“Last (Hebrew) year, 29,420 Jews ascended to the Temple Mount,” Sanderman said. “In the first two months of this year, 7,700 Jews ascended. If the change which brought about Jewish prayer this year was the result of Jews coming to the Temple Mount last year, then we can expect even more changes next year.”
Sanderman explained that prayer had actually begun on the Rosh Hashanna when some Jews prayed a shortened version of the holiday prayer while walking on the Temple Mount. This practice gradually became more prevalent.
“There is now Shacharit (morning prayer) and Mincha (afternoon prayer) every day on the Temple Mount,” Sanderman reported. “Of course, this is carried out without tallit and tefillin and without a Torah reading. The prayers are very quiet and without fuss. As much as possible, it is done quietly.”
“As long as the prayers are not carried out in an intentionally confrontational or demonstrative manner, the police allow it to happen.”
There are certain elements of Jewish prayer that can only be performed in a quorum and these are in fact being carried out in these daily prayers on the Temple Mount.
The new development does have its dangers. In their report on the event, the Jerusalem Post cited a Wakf (Muslim authority) official who said he was “unaware of any change in the status quo on the Temple Mount, but warned that any change would lead to renewed protests and spark a strong response from Arabs and Muslims.”
Yaakov Hayman, chairman of the United Temple Movements, noted that this recent prayer session was the result of an ongoing trend.
“Jews have been praying more and more on the Temple Mount,” Hayman said. “As more Jews go up, the police will not be able to stop them from praying, and neither should they try to stop Jewish praying. It is the law establishing freedom and equality of religion that determined that we should be able to.”
Hayman noted that non-Muslims are currently prohibited from using the water fountains, in a manner reminiscent of the era of segregation in the U.S. when negroes were not permitted to use water fountains designated exclusively designated for use by whites.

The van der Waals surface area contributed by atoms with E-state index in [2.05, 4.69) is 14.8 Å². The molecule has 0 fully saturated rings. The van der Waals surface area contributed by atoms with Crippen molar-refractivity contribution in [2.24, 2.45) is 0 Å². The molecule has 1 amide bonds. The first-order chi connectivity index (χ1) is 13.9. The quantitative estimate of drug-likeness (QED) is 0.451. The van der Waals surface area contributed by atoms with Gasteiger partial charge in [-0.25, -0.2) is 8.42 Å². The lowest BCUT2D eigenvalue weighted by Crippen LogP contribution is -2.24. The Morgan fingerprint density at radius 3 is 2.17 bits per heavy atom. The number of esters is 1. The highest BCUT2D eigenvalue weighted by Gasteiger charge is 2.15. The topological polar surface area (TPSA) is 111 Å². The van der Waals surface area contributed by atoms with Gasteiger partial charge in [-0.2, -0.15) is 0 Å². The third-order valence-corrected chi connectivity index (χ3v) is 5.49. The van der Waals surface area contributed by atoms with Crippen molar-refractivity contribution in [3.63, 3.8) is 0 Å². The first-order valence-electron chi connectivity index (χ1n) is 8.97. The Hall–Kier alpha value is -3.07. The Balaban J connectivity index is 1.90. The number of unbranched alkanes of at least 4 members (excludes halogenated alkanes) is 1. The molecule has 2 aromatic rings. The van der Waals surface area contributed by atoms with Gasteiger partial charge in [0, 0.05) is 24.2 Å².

“The next step is the Third Temple,” Hayman said “But there are a few steps before that.Jews need to have free access to the Temple Mount like the Muslims do, all day every day. Just like at the Kotel (Western Wall).”
Hayman noted that Jews are only permitted to enter the compound for a few hours in the morning and Jews pray three times a day. Jews are currently prohibited from entering on the Sabbath.
“There also needs to be a permanent place for Jewish prayer. This will also help to keep Jews and Muslims separated at prayer times and lower the tension.”
Hayman also noted the historic mistakes made that generated this dilemma. He referenced the paratrooper’s victory on the Temple Mount 52 years ago, an event that was commemorated earlier this month by a gathering of the original soldiers on the site. In an unprecedented move, the former paratroopers unfurled an Israeli flag.
“They were ordered to descend and conquer the Kotel,” Hayman said. “Why? The Kotel is only holy because of its proximity to the Temple Mount. If they had stayed on the Temple Mount, we would already have a Third Temple. But the Jewish people had been denied their national right to our holiest site for so long, we could only allow ourselves to see the periphery of holiness. When faced with the actual source of holiness, our eternal dream, we couldn’t even see it.”
Not everyone agrees that the Jews should be ascending to the Temple Mount and praying. Rabbi Dov Begon, the head of Machon Meir Yeshiva, was one of the soldiers that captured Jerusalem in 1967.
“For the sake of national unity, I prefer to adhere to the ruling of the Chief Rabbinate which does not permit Jews to ascend. That is the body responsible for religious matters in the State of Israel.”